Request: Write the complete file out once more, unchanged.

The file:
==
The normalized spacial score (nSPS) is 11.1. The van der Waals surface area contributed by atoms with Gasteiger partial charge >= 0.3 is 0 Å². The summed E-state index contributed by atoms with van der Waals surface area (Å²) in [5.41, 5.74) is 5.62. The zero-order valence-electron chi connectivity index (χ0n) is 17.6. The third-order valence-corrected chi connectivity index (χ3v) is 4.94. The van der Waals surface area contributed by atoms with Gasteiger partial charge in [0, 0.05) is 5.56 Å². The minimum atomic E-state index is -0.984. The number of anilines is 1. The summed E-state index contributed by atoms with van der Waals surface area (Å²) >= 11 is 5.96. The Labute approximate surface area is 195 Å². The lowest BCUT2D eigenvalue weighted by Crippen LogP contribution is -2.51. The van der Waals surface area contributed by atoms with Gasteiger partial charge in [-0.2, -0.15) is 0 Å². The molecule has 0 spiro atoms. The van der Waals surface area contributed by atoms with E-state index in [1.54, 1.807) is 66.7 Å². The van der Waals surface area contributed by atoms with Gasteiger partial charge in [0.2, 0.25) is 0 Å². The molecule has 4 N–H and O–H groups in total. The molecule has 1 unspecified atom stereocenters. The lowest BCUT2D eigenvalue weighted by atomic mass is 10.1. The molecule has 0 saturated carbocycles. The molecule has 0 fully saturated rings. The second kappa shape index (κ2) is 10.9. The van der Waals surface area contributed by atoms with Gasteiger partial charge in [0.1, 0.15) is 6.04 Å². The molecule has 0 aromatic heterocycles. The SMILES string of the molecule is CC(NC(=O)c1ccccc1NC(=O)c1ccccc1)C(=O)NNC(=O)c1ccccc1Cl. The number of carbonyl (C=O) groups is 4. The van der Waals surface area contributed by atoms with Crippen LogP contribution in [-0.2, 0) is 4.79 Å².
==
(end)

The normalized spacial score (nSPS) is 11.1. The van der Waals surface area contributed by atoms with Gasteiger partial charge >= 0.3 is 0 Å². The summed E-state index contributed by atoms with van der Waals surface area (Å²) in [5.41, 5.74) is 5.62. The zero-order valence-electron chi connectivity index (χ0n) is 17.6. The third-order valence-corrected chi connectivity index (χ3v) is 4.94. The van der Waals surface area contributed by atoms with Gasteiger partial charge in [0, 0.05) is 5.56 Å². The minimum atomic E-state index is -0.984. The number of anilines is 1. The summed E-state index contributed by atoms with van der Waals surface area (Å²) >= 11 is 5.96. The Labute approximate surface area is 195 Å². The lowest BCUT2D eigenvalue weighted by Crippen LogP contribution is -2.51. The van der Waals surface area contributed by atoms with Gasteiger partial charge in [-0.2, -0.15) is 0 Å². The molecule has 0 spiro atoms. The van der Waals surface area contributed by atoms with E-state index in [1.54, 1.807) is 66.7 Å². The van der Waals surface area contributed by atoms with Gasteiger partial charge in [0.2, 0.25) is 0 Å². The molecule has 4 N–H and O–H groups in total. The molecule has 1 unspecified atom stereocenters. The lowest BCUT2D eigenvalue weighted by atomic mass is 10.1. The molecule has 0 saturated carbocycles. The molecule has 0 fully saturated rings. The second kappa shape index (κ2) is 10.9. The van der Waals surface area contributed by atoms with Gasteiger partial charge in [0.1, 0.15) is 6.04 Å². The molecule has 0 aromatic heterocycles. The SMILES string of the molecule is CC(NC(=O)c1ccccc1NC(=O)c1ccccc1)C(=O)NNC(=O)c1ccccc1Cl. The number of carbonyl (C=O) groups is 4. The van der Waals surface area contributed by atoms with Crippen LogP contribution in [-0.2, 0) is 4.79 Å².